For my last Writing 101 assignment I’m supposed to write about my most prized possession: the thing I treasure. It’s taken me three days to figure out exactly what that is. My first impulse was to write about my camera. I can’t imagine life without a camera. Whether it’s my expensive Nikon DSLR or my iPhone, a camera allows me to express myself and explore my creativity. It’s been my constant companion ever since receiving my very first one for my thirteenth birthday.
My second option was my wedding ring. I haven’t had it as long (only three and a half years) but it feels like I’ve worn it forever. It’s as comfortable as my marriage. But it means so much more than that. I could write about my marriage, and my husband, for a long time.
But today I’m choosing to write about something a little more abstract: my attitude; more specifically, my positive attitude. While not exactly a possession, it’s something I carry with me almost everywhere I go.
My husband often comments that I always have a smile on my face. I tell him that it’s because he’s near me, but that’s not quite right. I think I probably do always have a smile for everyone around me. It comes out naturally even when I’m not at my best. Sometimes it doesn’t accurately reflect how I’m feeling. It could be I feel like crying instead, but I don’t want the world to know that. I tend to hide those emotions. It’s easier to smile and carry on like everything is OK.
Because most of the time, I really do think that everything will be OK. Think positive, I always say. Sometimes despite all indicators pointing otherwise, I persist with this notion. I like to see the good in everybody, and I’ve been burned more than once because of this. I worry about what-if’s yet at the back of my mind I like to believe that there’s no need to worry because everything will work out all right in the end.
I’m constantly surrounded by the drama in people’s lives and quite often they try to stage their melodramas in my arena. There’s no room for positive attitudes on a drama-filled stage. It’s hard not to get drawn in when people you love are tugging on your heart-strings. At times like these I need to keep my imaginary scissors handy so I can pull away. Over the last few years I’ve needed to use these scissors a lot, many times on my own daughter. Her life was a never-ending roller coaster of drama and I refused to get on board. At the same time I believed she would find a way to get off that ride and leave it behind. And she has, in glorious fashion. I am so proud of her. I hope that some of my positive attitude has rubbed off on her and she can carry it with her as she prepares for the great life she has ahead of her.
My attitude has seen me through many rough spots and allowed me to persevere and eventually succeed. When I first started working with my current company, I thought I was in way over my head. There was a lot of technical jargon I had to learn quickly. My boss was notorious for being difficult. It was my positive attitude (and not the “How to deal with difficult people” seminar offers I kept getting in my inbox) that kept me sane and allowed me to see the humor every day when I came to work. I also felt fortunate to have a full-time job with benefits. This job was the only stable force in my life through years of turmoil at home as my husband went through several company mergers and down-sizings multiple times. Almost twenty years later I am still with the same company and am proud to call my first boss a friend.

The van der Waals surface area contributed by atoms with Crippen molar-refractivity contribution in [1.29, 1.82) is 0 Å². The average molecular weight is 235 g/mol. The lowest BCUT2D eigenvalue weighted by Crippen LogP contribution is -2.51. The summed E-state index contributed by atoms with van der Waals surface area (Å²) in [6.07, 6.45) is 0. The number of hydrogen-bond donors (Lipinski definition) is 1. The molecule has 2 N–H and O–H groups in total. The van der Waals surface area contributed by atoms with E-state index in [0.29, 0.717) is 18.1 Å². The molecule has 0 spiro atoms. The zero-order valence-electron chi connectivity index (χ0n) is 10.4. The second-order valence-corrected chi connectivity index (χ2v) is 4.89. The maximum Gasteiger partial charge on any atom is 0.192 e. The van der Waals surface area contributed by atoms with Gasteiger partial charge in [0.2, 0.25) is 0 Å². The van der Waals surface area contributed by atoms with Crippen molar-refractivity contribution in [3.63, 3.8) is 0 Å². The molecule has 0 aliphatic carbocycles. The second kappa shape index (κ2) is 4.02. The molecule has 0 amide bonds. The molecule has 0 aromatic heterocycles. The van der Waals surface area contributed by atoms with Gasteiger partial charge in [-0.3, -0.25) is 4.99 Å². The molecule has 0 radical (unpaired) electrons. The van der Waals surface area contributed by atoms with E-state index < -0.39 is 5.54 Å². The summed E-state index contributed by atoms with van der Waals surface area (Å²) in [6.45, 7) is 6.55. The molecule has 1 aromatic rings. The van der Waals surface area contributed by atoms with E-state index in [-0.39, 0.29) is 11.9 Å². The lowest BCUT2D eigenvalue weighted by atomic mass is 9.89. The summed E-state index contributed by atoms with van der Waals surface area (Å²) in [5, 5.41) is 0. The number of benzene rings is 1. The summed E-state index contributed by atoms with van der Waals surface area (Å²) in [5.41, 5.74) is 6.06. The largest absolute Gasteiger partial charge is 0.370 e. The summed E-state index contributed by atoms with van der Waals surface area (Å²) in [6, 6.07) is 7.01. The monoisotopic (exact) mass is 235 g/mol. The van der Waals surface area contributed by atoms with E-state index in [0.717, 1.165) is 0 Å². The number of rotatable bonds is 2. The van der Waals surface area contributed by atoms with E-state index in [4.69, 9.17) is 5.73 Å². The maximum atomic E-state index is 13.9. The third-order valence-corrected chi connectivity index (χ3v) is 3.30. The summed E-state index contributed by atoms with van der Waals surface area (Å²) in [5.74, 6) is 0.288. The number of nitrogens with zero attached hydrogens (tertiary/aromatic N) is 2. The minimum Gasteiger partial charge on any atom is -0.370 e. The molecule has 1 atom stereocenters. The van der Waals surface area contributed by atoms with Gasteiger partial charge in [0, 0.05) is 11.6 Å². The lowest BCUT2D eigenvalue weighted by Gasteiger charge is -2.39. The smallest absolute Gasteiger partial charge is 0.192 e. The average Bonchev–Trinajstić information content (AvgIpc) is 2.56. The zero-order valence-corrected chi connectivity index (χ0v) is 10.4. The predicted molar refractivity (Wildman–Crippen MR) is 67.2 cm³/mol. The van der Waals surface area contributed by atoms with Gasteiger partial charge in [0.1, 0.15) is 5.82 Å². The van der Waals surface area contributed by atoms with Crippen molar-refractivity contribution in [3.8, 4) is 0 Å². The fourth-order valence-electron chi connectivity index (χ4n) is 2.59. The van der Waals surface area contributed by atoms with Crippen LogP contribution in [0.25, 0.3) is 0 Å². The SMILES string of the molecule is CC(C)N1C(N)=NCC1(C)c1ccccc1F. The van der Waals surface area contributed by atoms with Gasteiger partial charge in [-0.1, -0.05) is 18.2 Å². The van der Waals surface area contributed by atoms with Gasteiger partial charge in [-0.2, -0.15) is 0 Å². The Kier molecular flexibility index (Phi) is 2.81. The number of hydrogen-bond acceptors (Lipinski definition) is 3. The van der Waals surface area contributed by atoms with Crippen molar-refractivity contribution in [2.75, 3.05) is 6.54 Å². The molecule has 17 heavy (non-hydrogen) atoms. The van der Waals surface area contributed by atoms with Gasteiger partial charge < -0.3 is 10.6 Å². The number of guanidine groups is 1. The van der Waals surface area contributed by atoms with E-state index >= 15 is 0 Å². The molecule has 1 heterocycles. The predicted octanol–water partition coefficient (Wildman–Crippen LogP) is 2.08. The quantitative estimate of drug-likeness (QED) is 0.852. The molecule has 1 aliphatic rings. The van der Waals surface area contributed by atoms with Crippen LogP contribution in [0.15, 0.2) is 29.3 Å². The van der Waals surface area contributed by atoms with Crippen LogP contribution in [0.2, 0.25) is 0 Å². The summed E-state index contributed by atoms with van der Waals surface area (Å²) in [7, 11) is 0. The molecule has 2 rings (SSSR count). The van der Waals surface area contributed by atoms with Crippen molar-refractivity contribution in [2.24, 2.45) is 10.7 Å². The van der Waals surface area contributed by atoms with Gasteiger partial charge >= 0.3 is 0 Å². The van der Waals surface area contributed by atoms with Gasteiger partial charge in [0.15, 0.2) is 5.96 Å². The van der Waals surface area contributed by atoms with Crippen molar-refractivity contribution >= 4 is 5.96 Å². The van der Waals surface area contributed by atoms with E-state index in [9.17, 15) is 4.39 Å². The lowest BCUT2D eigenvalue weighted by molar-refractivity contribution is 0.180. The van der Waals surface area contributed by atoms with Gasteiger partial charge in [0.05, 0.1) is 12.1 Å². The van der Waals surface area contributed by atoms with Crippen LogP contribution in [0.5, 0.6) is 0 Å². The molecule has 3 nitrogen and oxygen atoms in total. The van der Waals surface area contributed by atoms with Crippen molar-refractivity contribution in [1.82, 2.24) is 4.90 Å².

On the other hand, thinking that things would be all right in the end kept me in a marriage that should have ended much sooner than it did. In fact, only seeing the positive and not the reality blinded me such that I got married too young and to the wrong person. But now my positive attitude leads me to believe that those unhappy years made me the person I am today and brought me to this point.
Which brings me to today’s attitude. The other night as we were sitting on the porch listening to the fireworks in the distance, we got to talking about our kids, specifically his kids. They are grown now, leading their own lives, each one about four hours away from us (in different directions). Visits from them are rare and brief. They’re all twenty-something; busy with jobs and their own relationships. When they’re in town, the time they have to spend with their father is very limited, if there is any at all. His view is that they have no time for him and plenty of time for everyone else. My positive view has me believing that it’s not by design but due to time and travel constraints. They find it easier to put him at the bottom of the list because he won’t make a big deal about it. It’s not an easy sell when it happens so often, though. I’m hoping that this is not one of those times when my positive outlook is fooling me, not letting me see the truth. I think that maybe by letting his hurt feelings be known to his children, by making a big deal about it and having some uncomfortable conversations with them, things will work out all right in the end. I hope so. My heart and my positive attitude tell me so.